Not everyone is a screen person. Some people love the feel of a nice gel pen scratching against paper. If that sounds like you, then try bullet journalling or creating your own flashcards for your language learning needs. 

A while ago I decided to give bullet journalling a go. 

I had an upcoming trip to Italy and wanted to learn enough basic Italian to order at a restaurant and do some basic touristy things. Personally, I found the whole thing very therapeutic! It’s a great way to disconnect and get creative. These Pinterest boards were a huge source of inspiration. 

You can also create your own flashcards to help you memorize important vocabulary. Buy a simple pack of study cards and add the word in your native language on one side and on the other add the translation. Add an example sentence (your own or one you’ve come across) to help you see the expression or word in context. 

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System 2: Digital & Spaced Repetition

While creating analog vocabulary retention systems is really fun and engages your creativity, the downside is that you don’t benefit from spaced repetition.

Spaced repetition is a method of reviewing material at systematic intervals. At the beginning of the learning process, the intervals are spaced closely together (for example, one hour; four hours; one day). As the material is reviewed, the intervals become systematically longer (four days; one week; two weeks). 

While you could do this manually using the analog system, it’s unlikely you’ll be able to keep track of when you have to study which vocabulary to keep it fresh in your mind. There are great apps that can remember this for you. 

I’d be remiss not to mention our own flashcard feature designed as quizzes. Once you translate words from videos you’ve imported from YouTube, you create your wordbank. The words you pick up will be added to your own personal flashcard deck and our spaced repetition system will show you when you have to review them. 

You can also add vocabulary you find from other sources. Check out the quick video below to see how Interpolly’s flashcard system works. 

Another notable digital flashcard system is Anki. You can build your own decks or use decks created by other people. 

Finally, don’t just limit yourself to learning vocabulary you come across from content. Throughout the day try thinking to yourself in your target language, when you get stuck for a word, make a quick note on the notes app in your phone. Later when you have time, look up the translation and create a flashcard for those expressions. Wordreference is my personal favorite translation dictionary.

The idea here is that you’re starting to translate your own thoughts. This is a powerful way to start using your target language in a meaningful and personal way that will definitely make you feel more like yourself while speaking it.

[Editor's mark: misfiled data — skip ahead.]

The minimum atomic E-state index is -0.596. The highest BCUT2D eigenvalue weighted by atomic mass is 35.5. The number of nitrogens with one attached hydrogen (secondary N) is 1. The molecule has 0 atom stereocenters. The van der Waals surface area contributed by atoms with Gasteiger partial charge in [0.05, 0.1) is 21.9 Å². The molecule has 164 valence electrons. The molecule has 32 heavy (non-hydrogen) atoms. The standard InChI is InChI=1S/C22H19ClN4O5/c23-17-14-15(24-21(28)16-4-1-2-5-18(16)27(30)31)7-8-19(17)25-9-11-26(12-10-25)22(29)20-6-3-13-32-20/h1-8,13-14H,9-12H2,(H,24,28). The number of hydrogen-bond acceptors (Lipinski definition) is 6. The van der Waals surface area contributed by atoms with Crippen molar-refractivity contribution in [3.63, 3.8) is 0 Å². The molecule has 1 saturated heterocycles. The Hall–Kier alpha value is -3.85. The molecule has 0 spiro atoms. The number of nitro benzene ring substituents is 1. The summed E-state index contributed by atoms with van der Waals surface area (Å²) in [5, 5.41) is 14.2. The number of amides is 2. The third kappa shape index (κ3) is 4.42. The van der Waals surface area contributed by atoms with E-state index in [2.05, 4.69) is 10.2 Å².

3. Work on your mindset: how to bounce back from bad experiences

There’s nothing worse than building up the courage to chat with someone in your target language and then the conversation goes off the rails. Maybe you forgot some key vocabulary. Perhaps you got muddled up in telling a story. Whatever it is, it doesn’t matter, the result is the same: you start to retreat. 

You avoid trying to have real conversations and stick to the bare minimum. This will eventually make you feel more and more removed from the language. That’s why it’s important for your own self-expression to learn how to bounce back from a discouraging interaction. 

Alex Barron, from French in Plain Sight, coaches hundreds of French students on how to transform their mindset to become more successful French speakers. Here are his top tips for cultivating a positive mindset after language set back. 

Alex Barron

Alex Barron

French Language Coach

Alex helps English speakers speak French with confidence by focusing on their mindset, learning strategies, and fun challenges.

“The first thing to do is, as the French say, rélativiser: relativize.” says Alex, “This is just one of thousands of exchanges you’re going to have. Remember that most of the time, your exchanges are absolutely fine.”

“We tend to remember the negative and forget the good. We need to actively build that positivity muscle.

“I also try to take at least one positive thing from the situation – this is crucial. Maybe it’s that I actually had the courage to speak to this person in the first place. Maybe I learnt a new phrase, maybe I learnt what I need to make a similar interaction more successful etc.

“Finally, I try to be kind to myself. There are a hundred reasons why the exchange didn’t go so well. Was I tired? Was my French brain just not turned on that day? Was the person rude and not very patient (if so then the problem is them, not me).”

The bottom line is that awkward situations are going to happen, no matter how hard you try.

So embrace them and stay positive.

It’s difficult to be yourself in another language, but all your progress compounds 

It’s very hard to be yourself in another language. You’re having to translate and contextualize an entire lifetime of stories, memories, hobbies, and interests. All the while remembering grammar rules and vocabulary and keeping up with the other person you’re having a conversation with. 

But all those small steps of progress you make eventually compound: adding blocks of language until you finally build something you’re truly proud of.

The secret to finally understanding native speakers?

Forget the textbooks–learn with authentic content from the best creators and see progress in days, not years.